Pontiac and Google

February 20, 2006

Pontiac’s current TV ad campaign ends with a call to “Google Pontiac” – backing that up with a quick shot of the Google website while Pontiac is typed into the search box.

One would think that Pontiac could achieve their goal of driving people to their website by sending people directly to Pontiac.com – rather than sending them by way of Google. Certainly Pontiac aims to win by association with Google. And it decidedly appeals to that segment of the market that routinely googles just about everything. An interesting strategy, but not without its risks.

As of this writing, “pontiac” yields 62,900,000 results on Google. Pontiac’s paid placement and their natural placement are atop the list. And the first page also includes a bunch of enthusiast sites – like PontiacPower and the Pontiac-Oakland Club International. The irrelevant links – like the Pontiac, Michigan city site and the Pontiac Silverdome site – are innocuous enough.

Yet Pontiac’s move raises some interesting questions. What if a particularly vocal consumer with a particularly active blog had a particularly bad Pontiac experience? What if the buzz around this event were enough to generate top 10 Google status with a Pontiac search? Certainly not out of the realm of possibility. Just ask Dell.

“Dell hell” generates, as of today, over 7,590,000 results. Last summer, Dell notoriously (and much to their own surprise) “introduced” the power of blogs to corporate America when one loud consumer had a horrific Dell customer service experience that seemed to capture the ire of hundreds of other peeved Dell consumers. A few angry blog entries quickly delivered thousands of links – and Dell soon became synonymous with the dangers of the blogosphere. Granted, you’d have to know to type in "Dell hell" in this case – but this is a lingering brand nightmare for Dell (it will never go away from the web) that still impacts results for more innocent searches, like “Dell customer service.”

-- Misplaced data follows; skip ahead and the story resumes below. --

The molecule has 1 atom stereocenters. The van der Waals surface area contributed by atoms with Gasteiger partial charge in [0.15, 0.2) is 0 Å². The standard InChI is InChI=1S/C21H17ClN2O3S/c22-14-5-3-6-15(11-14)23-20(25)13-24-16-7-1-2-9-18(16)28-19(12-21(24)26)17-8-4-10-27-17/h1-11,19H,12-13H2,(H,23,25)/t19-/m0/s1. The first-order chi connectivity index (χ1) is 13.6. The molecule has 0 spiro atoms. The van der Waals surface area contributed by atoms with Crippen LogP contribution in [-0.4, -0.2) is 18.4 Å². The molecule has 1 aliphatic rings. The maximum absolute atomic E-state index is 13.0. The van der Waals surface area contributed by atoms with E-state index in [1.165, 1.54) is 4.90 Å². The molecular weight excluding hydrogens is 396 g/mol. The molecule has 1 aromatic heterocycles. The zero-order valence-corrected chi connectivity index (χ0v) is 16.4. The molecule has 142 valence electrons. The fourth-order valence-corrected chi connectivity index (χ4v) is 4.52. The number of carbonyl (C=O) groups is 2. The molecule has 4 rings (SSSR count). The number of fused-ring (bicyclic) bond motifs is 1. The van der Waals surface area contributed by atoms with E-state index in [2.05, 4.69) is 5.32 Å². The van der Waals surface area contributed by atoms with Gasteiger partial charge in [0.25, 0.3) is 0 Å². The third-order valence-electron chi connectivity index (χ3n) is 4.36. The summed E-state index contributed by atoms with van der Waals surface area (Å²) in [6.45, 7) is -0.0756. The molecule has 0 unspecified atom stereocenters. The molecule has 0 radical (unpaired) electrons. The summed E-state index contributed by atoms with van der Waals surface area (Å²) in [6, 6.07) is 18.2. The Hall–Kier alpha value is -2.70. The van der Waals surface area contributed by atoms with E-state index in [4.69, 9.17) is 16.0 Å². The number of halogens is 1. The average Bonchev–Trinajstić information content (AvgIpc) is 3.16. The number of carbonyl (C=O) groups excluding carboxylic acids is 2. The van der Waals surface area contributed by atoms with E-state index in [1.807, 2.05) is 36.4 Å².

So what does all of this have to do with Pontiac? Maybe nothing. But maybe a search for Pontiac will yield unexpected results – like a bad review in some car magazine or an unfortunate news incident involving a Pontiac that can ultimately have a negative impact on that select group that bothered to track down Pontiac online in the first place. Sure, “visit our website” is a relic from 1998 and this may be a more au currant way to get there. Yet marketers need to be aware of environments beyond their control. If you’re Pontiac, you’ve got to monitor Google every day for the life of this campaign. If a poor reference comes up high on the list, change the creative and fast. The last thing you want is to find that your ad resonated with consumers – only to find that the first thing they discovered online was your latest recall notice.

And what about Google in all of this? Pontiac likely needed their approval to be a part of the campaign. So, why wouldn’t they say yes? Even if Pontiac is not the best brand for Google to associate with, that’s ok. Google works for everyone. Let Pontiac pay to remind the world that everyone uses Google. Let Pontiac give the Google home page a couple of seconds of network airtime. And, let Pontiac pay per click for all those folks who click on the Pontiac paid placement at the top of the results list. Where’s the downside? I’m sure Google’s hoping more marketers will do the same, further expanding and reinforcing the ubiquity of the Google brand.

- Jonathan Paisner jpaisner@corebrand.com

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